• Restore a backup. If you’re confident that you have a complete backup of your site that was created prior to infection, restoring it can be an effective solution, as long as you follow additional steps to prevent a recurrence.
    • You can also attempt to remove the malware yourself. There are a number of tutorials online that describe the telltale signs of malicious content.
  5. Scan your PC

    If the PC you use to maintain your website is infected, this could be the source of your problems. Make sure that your antivirus software is up to date and scanning any system you use when updating your website. This is also a good time to ensure that the latest patches have been installed on your PC(s).

  6. Upgrade Website Software

    Another very common source of website infection is vulnerable software. Applications like WordPress are constantly being patched, leaving older versions at risk. You’ll also need to update any plug-ins to the latest versions.

    In many cases, your hosting provider will regularly patch your server’s operating system, but if you are using a cloud provider or dedicated hosting environment and have complete control of the operating system (OS), it may be your responsibility and you should apply patches regularly. Applying OS patches monthly is a good practice followed by many IT organizations.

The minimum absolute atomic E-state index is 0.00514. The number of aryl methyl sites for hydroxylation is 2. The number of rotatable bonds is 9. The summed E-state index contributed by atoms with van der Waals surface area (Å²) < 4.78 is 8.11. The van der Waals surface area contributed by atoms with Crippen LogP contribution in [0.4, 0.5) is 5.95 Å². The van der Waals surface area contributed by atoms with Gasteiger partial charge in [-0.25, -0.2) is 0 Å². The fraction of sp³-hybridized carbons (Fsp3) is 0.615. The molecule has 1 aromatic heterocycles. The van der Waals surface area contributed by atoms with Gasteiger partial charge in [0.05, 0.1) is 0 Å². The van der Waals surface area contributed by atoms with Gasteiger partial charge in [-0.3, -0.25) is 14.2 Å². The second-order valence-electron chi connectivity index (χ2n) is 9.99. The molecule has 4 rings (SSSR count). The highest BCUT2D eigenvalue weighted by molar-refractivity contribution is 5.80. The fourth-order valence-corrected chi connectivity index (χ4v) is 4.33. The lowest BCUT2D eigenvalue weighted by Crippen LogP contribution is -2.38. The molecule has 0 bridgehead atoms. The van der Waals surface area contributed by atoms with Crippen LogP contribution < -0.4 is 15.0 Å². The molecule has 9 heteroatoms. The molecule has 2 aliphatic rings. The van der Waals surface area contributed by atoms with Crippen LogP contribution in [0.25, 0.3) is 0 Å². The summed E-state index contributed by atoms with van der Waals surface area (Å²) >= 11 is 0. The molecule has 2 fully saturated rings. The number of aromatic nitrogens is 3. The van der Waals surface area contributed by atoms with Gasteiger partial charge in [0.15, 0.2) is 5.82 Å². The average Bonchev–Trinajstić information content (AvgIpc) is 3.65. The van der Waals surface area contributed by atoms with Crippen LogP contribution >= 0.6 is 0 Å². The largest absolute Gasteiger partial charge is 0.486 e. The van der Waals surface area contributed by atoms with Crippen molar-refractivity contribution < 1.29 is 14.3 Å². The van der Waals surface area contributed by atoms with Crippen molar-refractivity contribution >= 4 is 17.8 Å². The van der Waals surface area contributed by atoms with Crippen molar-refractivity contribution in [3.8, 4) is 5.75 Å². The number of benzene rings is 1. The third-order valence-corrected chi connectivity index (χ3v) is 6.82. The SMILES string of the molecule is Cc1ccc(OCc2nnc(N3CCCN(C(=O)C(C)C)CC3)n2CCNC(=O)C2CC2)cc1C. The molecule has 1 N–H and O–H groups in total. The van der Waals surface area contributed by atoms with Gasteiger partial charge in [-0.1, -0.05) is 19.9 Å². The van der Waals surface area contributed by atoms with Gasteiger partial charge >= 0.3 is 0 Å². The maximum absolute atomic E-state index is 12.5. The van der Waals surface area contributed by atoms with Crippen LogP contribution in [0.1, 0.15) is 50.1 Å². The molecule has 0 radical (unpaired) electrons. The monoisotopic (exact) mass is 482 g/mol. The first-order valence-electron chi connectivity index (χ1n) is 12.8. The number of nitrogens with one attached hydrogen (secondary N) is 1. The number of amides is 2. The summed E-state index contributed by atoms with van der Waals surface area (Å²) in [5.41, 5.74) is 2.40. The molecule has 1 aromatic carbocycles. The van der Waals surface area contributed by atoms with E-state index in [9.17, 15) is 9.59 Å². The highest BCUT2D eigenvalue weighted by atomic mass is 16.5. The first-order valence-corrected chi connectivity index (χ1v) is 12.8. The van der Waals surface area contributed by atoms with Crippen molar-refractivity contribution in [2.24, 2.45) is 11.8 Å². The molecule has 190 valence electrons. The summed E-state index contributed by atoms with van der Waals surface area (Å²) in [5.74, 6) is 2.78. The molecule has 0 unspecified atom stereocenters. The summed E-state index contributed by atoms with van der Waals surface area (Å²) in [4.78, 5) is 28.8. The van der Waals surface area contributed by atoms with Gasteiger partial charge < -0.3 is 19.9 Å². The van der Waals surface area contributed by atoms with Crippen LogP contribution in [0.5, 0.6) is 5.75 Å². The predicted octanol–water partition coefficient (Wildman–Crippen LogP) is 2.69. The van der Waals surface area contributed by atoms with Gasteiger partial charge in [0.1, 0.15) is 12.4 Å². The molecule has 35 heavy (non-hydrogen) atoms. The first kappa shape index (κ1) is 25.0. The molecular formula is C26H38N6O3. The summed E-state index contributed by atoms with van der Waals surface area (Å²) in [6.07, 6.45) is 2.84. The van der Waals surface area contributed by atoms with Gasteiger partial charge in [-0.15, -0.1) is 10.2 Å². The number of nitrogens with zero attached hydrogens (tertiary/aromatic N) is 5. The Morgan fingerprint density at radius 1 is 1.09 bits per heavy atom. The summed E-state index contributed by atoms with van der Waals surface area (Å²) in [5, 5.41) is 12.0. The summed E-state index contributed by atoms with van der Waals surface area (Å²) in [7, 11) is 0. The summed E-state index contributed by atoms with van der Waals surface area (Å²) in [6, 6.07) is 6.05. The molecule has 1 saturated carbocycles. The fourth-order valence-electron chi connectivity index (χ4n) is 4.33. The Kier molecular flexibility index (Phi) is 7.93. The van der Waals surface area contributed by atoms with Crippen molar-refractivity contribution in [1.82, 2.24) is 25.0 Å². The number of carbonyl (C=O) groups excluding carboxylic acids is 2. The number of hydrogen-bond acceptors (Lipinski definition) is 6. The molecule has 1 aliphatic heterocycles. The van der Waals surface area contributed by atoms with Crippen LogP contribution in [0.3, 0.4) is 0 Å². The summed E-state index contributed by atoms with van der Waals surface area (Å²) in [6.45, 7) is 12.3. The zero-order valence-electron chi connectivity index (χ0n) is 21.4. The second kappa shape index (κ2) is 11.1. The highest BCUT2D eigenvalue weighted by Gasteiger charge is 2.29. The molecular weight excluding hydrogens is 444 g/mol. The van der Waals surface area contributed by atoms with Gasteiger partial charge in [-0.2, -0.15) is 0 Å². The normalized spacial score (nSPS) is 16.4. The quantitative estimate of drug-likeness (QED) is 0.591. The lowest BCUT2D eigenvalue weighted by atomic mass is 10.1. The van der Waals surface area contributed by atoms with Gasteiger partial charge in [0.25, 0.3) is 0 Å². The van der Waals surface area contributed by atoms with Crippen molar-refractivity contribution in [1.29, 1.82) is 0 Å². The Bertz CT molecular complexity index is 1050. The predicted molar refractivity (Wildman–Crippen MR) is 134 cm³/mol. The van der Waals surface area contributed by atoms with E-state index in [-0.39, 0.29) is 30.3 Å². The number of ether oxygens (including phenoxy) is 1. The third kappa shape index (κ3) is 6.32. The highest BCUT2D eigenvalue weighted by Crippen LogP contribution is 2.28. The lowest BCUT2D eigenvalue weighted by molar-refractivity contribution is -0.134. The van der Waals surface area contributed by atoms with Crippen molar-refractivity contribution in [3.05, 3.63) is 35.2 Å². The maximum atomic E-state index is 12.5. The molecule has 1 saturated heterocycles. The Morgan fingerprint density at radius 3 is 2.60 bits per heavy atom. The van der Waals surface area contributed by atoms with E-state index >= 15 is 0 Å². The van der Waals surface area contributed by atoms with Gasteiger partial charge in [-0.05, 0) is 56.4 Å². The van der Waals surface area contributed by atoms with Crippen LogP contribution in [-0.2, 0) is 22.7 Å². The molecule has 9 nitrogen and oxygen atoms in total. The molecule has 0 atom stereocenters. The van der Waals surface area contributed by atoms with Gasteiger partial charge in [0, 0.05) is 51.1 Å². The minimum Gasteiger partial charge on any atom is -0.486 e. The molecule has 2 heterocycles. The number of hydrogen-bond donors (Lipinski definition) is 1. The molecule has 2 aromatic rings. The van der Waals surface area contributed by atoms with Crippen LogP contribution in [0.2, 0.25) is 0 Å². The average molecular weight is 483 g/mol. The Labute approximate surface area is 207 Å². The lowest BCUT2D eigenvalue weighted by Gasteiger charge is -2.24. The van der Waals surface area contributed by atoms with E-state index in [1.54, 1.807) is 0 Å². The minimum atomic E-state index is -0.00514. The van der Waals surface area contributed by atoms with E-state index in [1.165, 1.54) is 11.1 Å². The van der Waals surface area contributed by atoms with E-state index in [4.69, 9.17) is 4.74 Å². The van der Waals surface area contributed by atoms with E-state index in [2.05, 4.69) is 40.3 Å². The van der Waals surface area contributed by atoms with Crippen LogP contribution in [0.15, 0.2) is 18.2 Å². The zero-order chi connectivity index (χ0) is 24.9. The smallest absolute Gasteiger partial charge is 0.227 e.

7. Change Encryption Keys

    Once your website has been compromised, you should assume that all content was available to the intruder. This means that your encryption keys need to be replaced to ensure that others can’t intercept your communications. The most common of these keys are the ones used by SSL. Most Certificate Authorities offer a free service that will “reissue” or “rekey” your certificate using a new key pair that you provide via a Certificate Signing Request (CSR). You might also use client certificates for website authentication or keys for SSH access to you site. You should replace all of these keys.

    Some applications, including WordPress, use cookies to automatically log administrators into the system. WordPress provides a mechanism by which you can change your secret keys.

  8. Change Passwords Again

    Once you are confident that your site is clean, you should again change all passwords. Weak passwords are another very common way that sites are compromised, so you should resolve to use strong passwords. There are many online password generators that can help, and a password safe like LastPass can take most of the pain out of this practice.

  9. Ask Google to Delist Your Site

    If your site ended up on the Google blacklist while it was infected, you can log into Google Webmaster Tools, select the website, and ‘Request a review.’ If Google finds that your site is free of malware, the warning should be removed within “a day or so”. A similar process is available for Bing.

  10. Make Sure It Doesn’t Happen Again

    We recommend that you regularly scan your website for vulnerabilities that can lead to an infection. The same services that perform website malware scanning will also scan for vulnerabilities. By scheduling recurring vulnerability scans, you will be alerted when new vulnerabilities are found, and will likely be able to fix them by patching software before another infection strikes. An alternative to patching your site is to subscribe to a Web Application Firewall (WAF) service. This will act to protect your site even if vulnerabilities are present.

    Finally, this experience will probably leave you with a good sense for the value of making copies of your data. Ensure that your site is being backed up regularly.